Christmas Tree Pests and Weeds

Christmas Tree Pests And Weeds

Pine and fir trees, grown purposely for use as Christmas trees, are vulnerable to a wide variety of pests, weeds and diseases. Many of the conifer species cultivated face infestations and death from such pests as the Balsam woolly adelgid and other adelgids. Aphids are another common insect pest. Christmas trees are also vulnerable to fungal pathogens and their resultant illnesses such as root rot, and, in the U.S. state of California, sudden oak death. Douglas-fir trees in particular are vulnerable to infections from plant pathogens such as R. pseudotsugae.

Larger pests also pose a threat to Christmas tree plantations and harvests. Mammals such as deer, gophers and ground squirrels are threats to Christmas tree crops because of the damage they cause to roots and buds. Certain species of birds are also considered pests, among these is the Pine Grosbeak which feeds on conifer buds. Herbaceous weeds, as well as woody plants, also compete with Christmas tree crops for water and nutrients and thus must be controlled by farmers. There are several methods of control, including mowing, chemical herbicide use, and tilling.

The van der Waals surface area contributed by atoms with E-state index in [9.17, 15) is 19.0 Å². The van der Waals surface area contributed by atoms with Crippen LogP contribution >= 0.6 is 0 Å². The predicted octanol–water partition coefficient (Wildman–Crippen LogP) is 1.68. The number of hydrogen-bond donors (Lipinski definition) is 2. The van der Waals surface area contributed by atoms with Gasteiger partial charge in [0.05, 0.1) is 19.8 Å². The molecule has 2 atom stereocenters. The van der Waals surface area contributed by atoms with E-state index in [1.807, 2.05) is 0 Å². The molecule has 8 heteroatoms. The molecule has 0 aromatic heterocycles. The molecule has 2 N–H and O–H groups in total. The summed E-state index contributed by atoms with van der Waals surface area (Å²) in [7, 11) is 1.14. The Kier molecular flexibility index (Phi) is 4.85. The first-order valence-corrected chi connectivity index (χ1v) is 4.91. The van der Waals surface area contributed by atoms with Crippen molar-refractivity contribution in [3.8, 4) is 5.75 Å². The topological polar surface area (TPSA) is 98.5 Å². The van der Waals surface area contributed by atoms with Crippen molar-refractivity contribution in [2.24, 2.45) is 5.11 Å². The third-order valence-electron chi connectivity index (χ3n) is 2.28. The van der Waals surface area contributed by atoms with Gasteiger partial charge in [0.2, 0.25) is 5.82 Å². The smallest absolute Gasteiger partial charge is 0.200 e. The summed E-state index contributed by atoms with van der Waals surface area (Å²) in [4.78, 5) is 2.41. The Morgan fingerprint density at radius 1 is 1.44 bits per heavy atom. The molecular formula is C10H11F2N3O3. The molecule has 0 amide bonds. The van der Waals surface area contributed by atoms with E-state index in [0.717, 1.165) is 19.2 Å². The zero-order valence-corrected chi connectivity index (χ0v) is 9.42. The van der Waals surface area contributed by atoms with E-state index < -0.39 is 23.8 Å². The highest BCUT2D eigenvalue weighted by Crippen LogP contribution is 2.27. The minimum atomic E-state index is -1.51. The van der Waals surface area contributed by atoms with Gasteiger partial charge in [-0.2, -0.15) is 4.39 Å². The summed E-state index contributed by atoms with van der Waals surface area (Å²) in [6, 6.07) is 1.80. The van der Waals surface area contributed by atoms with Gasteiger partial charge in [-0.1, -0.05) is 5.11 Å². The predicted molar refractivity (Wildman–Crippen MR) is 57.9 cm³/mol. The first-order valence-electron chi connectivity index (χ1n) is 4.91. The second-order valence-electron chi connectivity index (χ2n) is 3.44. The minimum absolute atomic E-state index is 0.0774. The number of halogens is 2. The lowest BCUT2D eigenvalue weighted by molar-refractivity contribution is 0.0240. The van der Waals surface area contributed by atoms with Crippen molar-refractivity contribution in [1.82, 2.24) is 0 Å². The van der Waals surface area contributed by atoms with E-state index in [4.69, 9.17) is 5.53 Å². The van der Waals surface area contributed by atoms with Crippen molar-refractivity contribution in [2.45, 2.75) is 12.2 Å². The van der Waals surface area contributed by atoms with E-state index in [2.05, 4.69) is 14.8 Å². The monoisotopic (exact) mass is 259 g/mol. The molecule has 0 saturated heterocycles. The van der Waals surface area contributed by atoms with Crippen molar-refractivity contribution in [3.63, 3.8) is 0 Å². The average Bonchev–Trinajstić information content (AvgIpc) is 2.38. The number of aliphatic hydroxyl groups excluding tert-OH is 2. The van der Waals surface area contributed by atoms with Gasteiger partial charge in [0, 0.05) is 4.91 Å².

Read more about Christmas Tree Pests And Weeds:  Insects, Fungal Pests and Diseases, Mammals, Other Pests, Weeds

Other articles related to "christmas tree pests and weeds, weed, christmas tree, weeds":

Christmas Tree Pests And Weeds - Control - Weed Control
... One of the primary methods of weed control in the Christmas tree farming industry is through the use of chemical herbicides ... The use of herbicides and other pesticides is one of the key reasons Christmas tree farms have met with opposition from environmentalists ... types of herbicides that are used to control different types of weeds, they fall into two different categories ...

Famous quotes containing the words christmas tree, weeds, pests, tree and/or christmas:

    Moving between the legs of tables and of chairs,
    Rising or falling, grasping at kisses and toys,
    Advancing boldly, sudden to take alarm,
    Retreating to the corner of arm and knee,
    Eager to be reassured, taking pleasure
    In the fragrant brilliance of the Christmas tree....
    —T.S. (Thomas Stearns)

    Nature knows no difference between weeds and flowers.
    Mason Cooley (b. 1927)

    How we love sequestering, where no pests are pestering.
    Lorenz Hart (1895–1943)

    No tree is so wedded to the water, and harmonizes so well with still streams.
    Henry David Thoreau (1817–1862)

    The sixth day of Christmas,
    My true love sent to me
    Six geese a-laying,
    —Unknown. The Twelve Days of Christmas (l. 26–28)